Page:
However, for all that displacement - the 10.9ps motor felt rather average and the pricing was just the same as the Aerox. After having sampled excellent electric scooters like the Ather and OLA - the Aprilia with its weak low-end response and prominent CVT rubber band effect felt like a let-down and the motor came into its own only in the midrange. There were some compromises too that made this look like a beefed-up plain-jane scooter - 12" wheels for example.
Aerox in Thailand
She/we also had fond memories of the Aerox from our Thailand visit in 2019, drooling over it wondering when such scooters will make it to the Indian market. Needless to say - Aerox is nothing more than the NTorq of Thailand, a market where it is very common to spot bigger scooters like the PCX, NMax, XMax, or Forza.
Why not an electric scooter?
Thanks to Team-BHP, I have had the chance to review both the leading electric scooters in the market. Leaving a link to both the reviews in case anyone is interested -
OLA S1 Pro - https://www.team-bhp.com/forum/motor...er-review.html (Ola S1 Electric Scooter Review)
Ather 450 - https://www.team-bhp.com/forum/motor...ed-review.html (Ather 450 Electric Scooter - Detailed Review)
Both are good choices to be considered, but the wife was not ready to compromise! I couldn't recommend the OLA due to the weird power delivery characteristic (upon braking), especially since she already hated the silent and lifeless (her personal remark - not a drawback of the product) feel of the Ather. Lean and retro looks with skinny tyres weren't going to impress her either!
She was very particular with her requirements - it had to have good looks, good road presence, good power and be good fun to ride. And the electric scooters failed the looks and road presence department.
Hence the Yamaha Aerox 155!
Last edited by CrAzY dRiVeR : 19th March 2022 at 00:06.
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|19th March 2022, 00:00||#4|
Yamaha Motor India's totally incompetent launch of the Aerox 155 -
Yamaha launched the Aerox 155 on the 21st of September 2021, the company's (and the market's) first sports scooter with a liquid cooled, 155cc motor derived from the R15. The product was well received by the market and even went on to win our 2021 Two wheeled ride of the year award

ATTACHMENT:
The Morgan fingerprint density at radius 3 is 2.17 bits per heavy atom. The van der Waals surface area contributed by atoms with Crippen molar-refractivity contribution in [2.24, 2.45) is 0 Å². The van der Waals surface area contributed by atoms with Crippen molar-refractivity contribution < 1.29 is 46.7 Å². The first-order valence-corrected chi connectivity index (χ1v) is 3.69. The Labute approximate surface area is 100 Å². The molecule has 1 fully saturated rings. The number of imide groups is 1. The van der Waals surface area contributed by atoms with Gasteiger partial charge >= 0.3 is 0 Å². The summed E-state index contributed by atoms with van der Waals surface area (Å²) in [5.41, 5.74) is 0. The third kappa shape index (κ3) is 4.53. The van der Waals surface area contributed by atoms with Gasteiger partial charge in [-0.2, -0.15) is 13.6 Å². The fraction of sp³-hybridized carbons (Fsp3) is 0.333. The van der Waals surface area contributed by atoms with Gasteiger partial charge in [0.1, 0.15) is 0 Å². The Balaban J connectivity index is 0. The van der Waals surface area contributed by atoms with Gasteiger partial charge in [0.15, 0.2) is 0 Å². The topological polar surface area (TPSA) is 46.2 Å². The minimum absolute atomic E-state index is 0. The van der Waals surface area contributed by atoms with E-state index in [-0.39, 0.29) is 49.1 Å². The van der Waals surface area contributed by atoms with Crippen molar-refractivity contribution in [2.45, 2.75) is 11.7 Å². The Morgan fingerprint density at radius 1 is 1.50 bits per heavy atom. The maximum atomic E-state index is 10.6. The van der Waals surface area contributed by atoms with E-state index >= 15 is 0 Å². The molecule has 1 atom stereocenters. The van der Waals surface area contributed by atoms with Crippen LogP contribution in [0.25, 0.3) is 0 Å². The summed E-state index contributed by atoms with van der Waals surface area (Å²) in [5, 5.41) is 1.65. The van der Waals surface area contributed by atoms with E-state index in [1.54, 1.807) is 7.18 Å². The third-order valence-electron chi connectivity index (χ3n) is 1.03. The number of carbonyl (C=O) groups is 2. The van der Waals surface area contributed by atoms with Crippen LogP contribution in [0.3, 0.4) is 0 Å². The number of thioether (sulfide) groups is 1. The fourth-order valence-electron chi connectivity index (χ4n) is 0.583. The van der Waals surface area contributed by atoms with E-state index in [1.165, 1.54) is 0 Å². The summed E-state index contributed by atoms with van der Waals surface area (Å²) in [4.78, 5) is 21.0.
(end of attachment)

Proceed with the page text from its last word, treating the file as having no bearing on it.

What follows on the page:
However, reality-check almost six months into the launch - the scooter remains elusive, display units unavailable across the nation, customer deliveries limited to a few Blue Square dealerships with no official communication on this, months of waiting period with other dealerships and no clear answers to be had! No dispatch numbers were revealed either.
Absolutely ridiculous to see such a sad launch effort from Yamaha. To interpret an ACI quote from a recent article, the bosses at Yamaha seem to have expected a big flop show!
The cancelled booking -
Coming to my own case, after realising that it is futile to wait to see/TD the vehicle, and post receiving no replies to multiple enquiries in several dealerships in my district - I finally booked the Aerox on 8th of December with Shivaji Yamaha, Kaimanam, Trivandrum - with a promised waiting period of two weeks. They were extremely confident that although display units were not arriving, Yamaha will despatch bikes against bookings. Mine was the first booking for the Aerox Monster Edition, at least from this particular network of dealerships.
And then the confusions started -
Mid-December became end-December.
End-December became the first week of Jan.
Mid-Jan and so forth...
Meanwhile, there was a rumour spreading on the forum that the deliveries seem to be restricted to only the Blue Square dealerships. Sent a message to BHPian neil.jericho on this and he confirmed that the Blue Square dealership in Kochi seems to have delivered a few vehicles. Called them to double check if the deliveries are limited to only Blue Square dealerships, and they also informed that there has been no official communication from Yamaha regarding this.
Anyways, Mid-Jan became End-Jan
End-Jan became mid-Feb
Mid-Feb became "Sir we are very sorry and are absolutely clueless. There is a Yamaha ownership meet scheduled by end-Feb where all the owners will be seeking clarifications on this. We are having bookings and are taking the heat from customers!".
I never bothered to follow up further.
On the 12th of March - requested cancellation of this booking, after waiting for more than three months!
Oh and something funny - I went to the showroom to do my cancellation on the Aerox, my Aerox. It was the first one the folks at the showroom had ever seen and created a lot of interest with many staff coming to check it out.
In fact, I do not really blame the showroom for this booking confusion - Yamaha should have handled this launch better! Meanwhile, the dealership continues to advertise and take bookings for the Aerox.
Last edited by CrAzY dRiVeR : 19th March 2022 at 00:07.
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|19th March 2022, 00:00||#5|
Booking and delivery experience - Hats off to Yamaha Blue Square, Kochi